Monday, 6 December 2010
Eating Humble Pie
The powers-that-be on RCT council have finally had a dose of reality and ditched their controversial plans to overhaul post-16 education. Although the plans have been put on the back-burner rather than shelved outright, this may be more about trying to save face. It would be astounding if this deeply unpopular, expensive scheme ever saw the light of day again.
The council’s post-16 education proposals would have spelt the end of sixth forms and the creation of three new bilingual colleges taking their place. The plans provoked widespread concern among staff and their trade union representatives, as well as parents and students, because of the implications the move would have had on Welsh medium education, faith schools and special needs provision. Costing millions, the council said they would have borrowed through the Private Finance Initiative if the finance was not forthcoming from the Assembly. I would support moves to improve the education provided to teenagers and an expansion in the range of subjects available, but this proposal was not the best way to achieve those aims.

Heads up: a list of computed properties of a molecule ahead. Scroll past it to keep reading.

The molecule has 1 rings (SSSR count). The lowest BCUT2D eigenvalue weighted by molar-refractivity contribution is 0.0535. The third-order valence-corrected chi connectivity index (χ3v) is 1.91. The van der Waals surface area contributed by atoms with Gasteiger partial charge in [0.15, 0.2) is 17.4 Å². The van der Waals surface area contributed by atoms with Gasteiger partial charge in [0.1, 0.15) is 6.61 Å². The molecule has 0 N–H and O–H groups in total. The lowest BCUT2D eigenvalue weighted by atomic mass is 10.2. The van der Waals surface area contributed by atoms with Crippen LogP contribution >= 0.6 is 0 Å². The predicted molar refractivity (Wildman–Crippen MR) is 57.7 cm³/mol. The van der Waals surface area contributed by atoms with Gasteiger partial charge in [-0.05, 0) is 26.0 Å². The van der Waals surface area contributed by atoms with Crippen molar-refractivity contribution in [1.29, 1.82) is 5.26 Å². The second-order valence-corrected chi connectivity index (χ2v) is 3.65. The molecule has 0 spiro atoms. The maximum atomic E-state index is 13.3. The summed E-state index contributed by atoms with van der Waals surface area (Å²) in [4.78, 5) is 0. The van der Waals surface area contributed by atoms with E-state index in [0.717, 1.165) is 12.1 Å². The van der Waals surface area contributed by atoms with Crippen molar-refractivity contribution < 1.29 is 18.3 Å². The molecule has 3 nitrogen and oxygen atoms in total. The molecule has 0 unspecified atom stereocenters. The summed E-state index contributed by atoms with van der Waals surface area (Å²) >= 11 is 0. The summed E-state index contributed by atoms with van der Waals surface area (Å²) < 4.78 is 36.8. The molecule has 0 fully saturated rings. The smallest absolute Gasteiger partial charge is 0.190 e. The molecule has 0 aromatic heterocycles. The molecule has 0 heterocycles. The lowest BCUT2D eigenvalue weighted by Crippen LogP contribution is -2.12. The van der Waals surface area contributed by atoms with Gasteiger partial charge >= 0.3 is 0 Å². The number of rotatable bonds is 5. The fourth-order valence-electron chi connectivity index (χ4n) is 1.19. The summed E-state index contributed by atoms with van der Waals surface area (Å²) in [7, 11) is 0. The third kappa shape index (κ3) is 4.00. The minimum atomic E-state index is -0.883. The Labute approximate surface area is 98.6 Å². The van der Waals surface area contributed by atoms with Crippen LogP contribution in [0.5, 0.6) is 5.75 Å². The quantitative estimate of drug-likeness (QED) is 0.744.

This embarrassment for RCT chiefs came shortly after news that thousands of loyal, hardworking staff were threatened with a ‘lock-out’ unless they were prepared to accept worse terms and conditions. Just like the Con/Dems in Westminster, the council justified their bully-boy tactics because of the pressures on their budget but this reprehensible behaviour came before they knew the terms of their financial settlement from the Welsh Assembly Government.
Now the worst case scenario the council were working on has failed to materialise, will RCT chiefs re-think their plans to impose a non-negotiable downgrade to the workers' contracts? The staff running vital frontline services in RCT deserve better treatment and a lot more respect than they have been shown by their Labour-run employer in recent weeks.